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Chocolate, Friction, and Violence -- Kathryn Sampeck

Date and Time: 
Thursday, May 1, 2014. 05:00 PM - 06:30 PM
Meeting Location: 
Archaeology Center, building 500, seminar room
Meeting Description: 

 A tenet of Spanish colonialism was to make life orderly to achieve moral virtue, medical health, and physical prosperity. This ordering also included colonial palates, but exactly what place new substances and flavors were to occupy was uncertain and contested. During the first few decades of the Spanish invasion of Guatemala, Spanish chroniclers described the regionally distinctive concoctions of cacao, one of which was chocolate. Regional identity was intimately bound with cuisine. Chocolate rose to a universal truth -- familiar, evocative and expressive -- only after it was disembedded from its particularistic origins. European sources place chocolate within a universalist dream for prosperity, knowledge, and freedom. Yet chocolate also narrowed considerably in terms of taste, use, and appearance.

The raw friction of this change was rooted in the dilemmas of difference and appropriation: European materials depict enthusiasm and disquietude, while indigenous ones lament and subvert the economic, physical, and political violence of producing and consuming cacao. Eating and drinking what eventually was called chocolate was not just a symbolic act of colonial power; cacao production, distribution, and consumption involved numerous acts of violence, coercion, and cruelty. In this way, consumption was a total solution to the dilemma of colonialism -- how to subsume others (their lives, their labor, their substances) while at the same time holding them as separate ethnicities and tastes. The power and politics of chocolate created structural violence through systematic, exclusive arrangements of space, daily living and laboring conditions, and access to resources. It is no accident nor part of its "natural" qualities that we think of chocolate as dark, rich, and sinful; these are legacies of its colonial past, a productive friction rooted in violence.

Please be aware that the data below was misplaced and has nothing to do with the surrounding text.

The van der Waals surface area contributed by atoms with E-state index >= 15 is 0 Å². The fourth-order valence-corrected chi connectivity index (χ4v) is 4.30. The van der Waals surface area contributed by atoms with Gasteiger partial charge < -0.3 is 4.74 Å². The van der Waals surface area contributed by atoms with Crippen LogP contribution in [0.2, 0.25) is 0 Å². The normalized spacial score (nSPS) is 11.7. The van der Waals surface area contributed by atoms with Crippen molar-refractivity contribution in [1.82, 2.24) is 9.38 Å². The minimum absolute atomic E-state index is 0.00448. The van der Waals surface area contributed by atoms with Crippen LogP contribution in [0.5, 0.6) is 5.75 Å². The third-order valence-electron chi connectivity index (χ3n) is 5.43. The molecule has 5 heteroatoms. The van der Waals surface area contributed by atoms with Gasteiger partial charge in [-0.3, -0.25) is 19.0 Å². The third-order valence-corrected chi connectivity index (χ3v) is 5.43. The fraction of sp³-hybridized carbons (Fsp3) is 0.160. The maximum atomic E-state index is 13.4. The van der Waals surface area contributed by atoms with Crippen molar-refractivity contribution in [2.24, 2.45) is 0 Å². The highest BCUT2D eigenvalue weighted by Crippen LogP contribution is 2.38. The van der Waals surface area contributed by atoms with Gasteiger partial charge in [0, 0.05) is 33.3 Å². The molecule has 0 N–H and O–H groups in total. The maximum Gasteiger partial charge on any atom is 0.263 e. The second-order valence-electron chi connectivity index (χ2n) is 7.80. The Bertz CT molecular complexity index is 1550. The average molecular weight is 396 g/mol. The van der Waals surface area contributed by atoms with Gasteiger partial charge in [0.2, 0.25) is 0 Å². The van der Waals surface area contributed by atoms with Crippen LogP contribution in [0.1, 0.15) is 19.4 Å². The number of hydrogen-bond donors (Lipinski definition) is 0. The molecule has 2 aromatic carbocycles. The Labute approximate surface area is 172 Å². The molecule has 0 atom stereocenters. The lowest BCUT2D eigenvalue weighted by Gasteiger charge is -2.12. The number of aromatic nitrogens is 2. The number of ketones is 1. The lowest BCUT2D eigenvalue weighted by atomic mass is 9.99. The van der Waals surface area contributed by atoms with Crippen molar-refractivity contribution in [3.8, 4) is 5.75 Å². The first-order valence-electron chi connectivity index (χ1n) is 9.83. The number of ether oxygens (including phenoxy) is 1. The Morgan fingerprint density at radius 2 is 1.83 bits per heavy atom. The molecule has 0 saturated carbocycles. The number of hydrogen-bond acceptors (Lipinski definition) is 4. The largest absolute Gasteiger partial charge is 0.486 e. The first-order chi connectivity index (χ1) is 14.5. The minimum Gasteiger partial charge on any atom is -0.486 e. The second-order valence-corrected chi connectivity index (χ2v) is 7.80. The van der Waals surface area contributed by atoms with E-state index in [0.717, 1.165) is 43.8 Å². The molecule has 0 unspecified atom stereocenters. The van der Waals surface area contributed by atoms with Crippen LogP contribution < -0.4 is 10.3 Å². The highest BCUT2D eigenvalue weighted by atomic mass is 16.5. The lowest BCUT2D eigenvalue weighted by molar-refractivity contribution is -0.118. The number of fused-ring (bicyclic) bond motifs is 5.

Dr. Kathryn Sampeck is an Assistant Professor of Anthropology at Illinois State University. She earned her B.A. and M.A. from the University of Chicago and her Ph.D. from Tulane University. Her research focuses on the archaeology and ethnohistory of Spanish colonialism, Mesoamerican literacy and writing, the social history of commodities such as cacao, and how to detect political, social, and economic relationships in archaeological landscapes. Sampeck has been awarded fellowships by the John Carter Brown Library and the John D. Rockefeller Library, Colonial Williamsburg as well as grants by the National Science Foundation, Wenner-Gren Foundation for Anthropological Research, Social Science Research Council, Fulbright program, and Cherokee Preservation Foundation. Her publications include articles in the International Journal of Historical Archaeology, Mesoamerica, Ancient Mesoamerica, and La Universidad, as well as forthcoming works in American Antiquity, Historical Archaeology, and Ethnohistory.